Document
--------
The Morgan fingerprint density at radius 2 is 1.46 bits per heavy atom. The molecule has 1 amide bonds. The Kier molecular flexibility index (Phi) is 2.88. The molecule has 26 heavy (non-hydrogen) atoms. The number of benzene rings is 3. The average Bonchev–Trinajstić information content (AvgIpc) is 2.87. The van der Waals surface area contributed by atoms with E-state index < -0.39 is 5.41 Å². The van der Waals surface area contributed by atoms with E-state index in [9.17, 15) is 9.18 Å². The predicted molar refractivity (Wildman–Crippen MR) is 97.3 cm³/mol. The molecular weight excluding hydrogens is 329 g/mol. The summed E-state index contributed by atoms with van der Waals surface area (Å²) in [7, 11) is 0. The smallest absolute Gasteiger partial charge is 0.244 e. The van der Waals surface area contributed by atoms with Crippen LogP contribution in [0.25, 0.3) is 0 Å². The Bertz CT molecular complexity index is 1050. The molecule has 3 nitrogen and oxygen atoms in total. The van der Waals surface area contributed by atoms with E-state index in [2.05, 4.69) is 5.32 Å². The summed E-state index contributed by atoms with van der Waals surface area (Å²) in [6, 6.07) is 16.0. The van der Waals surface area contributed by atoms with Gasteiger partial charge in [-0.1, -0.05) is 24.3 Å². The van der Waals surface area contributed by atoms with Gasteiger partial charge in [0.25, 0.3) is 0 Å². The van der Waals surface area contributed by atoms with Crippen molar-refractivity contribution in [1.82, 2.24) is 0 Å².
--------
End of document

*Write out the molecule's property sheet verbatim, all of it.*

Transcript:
The Morgan fingerprint density at radius 2 is 1.46 bits per heavy atom. The molecule has 1 amide bonds. The Kier molecular flexibility index (Phi) is 2.88. The molecule has 26 heavy (non-hydrogen) atoms. The number of benzene rings is 3. The average Bonchev–Trinajstić information content (AvgIpc) is 2.87. The van der Waals surface area contributed by atoms with E-state index < -0.39 is 5.41 Å². The van der Waals surface area contributed by atoms with E-state index in [9.17, 15) is 9.18 Å². The predicted molar refractivity (Wildman–Crippen MR) is 97.3 cm³/mol. The molecular weight excluding hydrogens is 329 g/mol. The summed E-state index contributed by atoms with van der Waals surface area (Å²) in [7, 11) is 0. The smallest absolute Gasteiger partial charge is 0.244 e. The van der Waals surface area contributed by atoms with Crippen LogP contribution in [0.25, 0.3) is 0 Å². The Bertz CT molecular complexity index is 1050. The molecule has 3 nitrogen and oxygen atoms in total. The van der Waals surface area contributed by atoms with E-state index in [2.05, 4.69) is 5.32 Å². The summed E-state index contributed by atoms with van der Waals surface area (Å²) in [6, 6.07) is 16.0. The van der Waals surface area contributed by atoms with Gasteiger partial charge in [-0.1, -0.05) is 24.3 Å². The van der Waals surface area contributed by atoms with Gasteiger partial charge in [0.25, 0.3) is 0 Å². The van der Waals surface area contributed by atoms with Crippen molar-refractivity contribution in [1.82, 2.24) is 0 Å².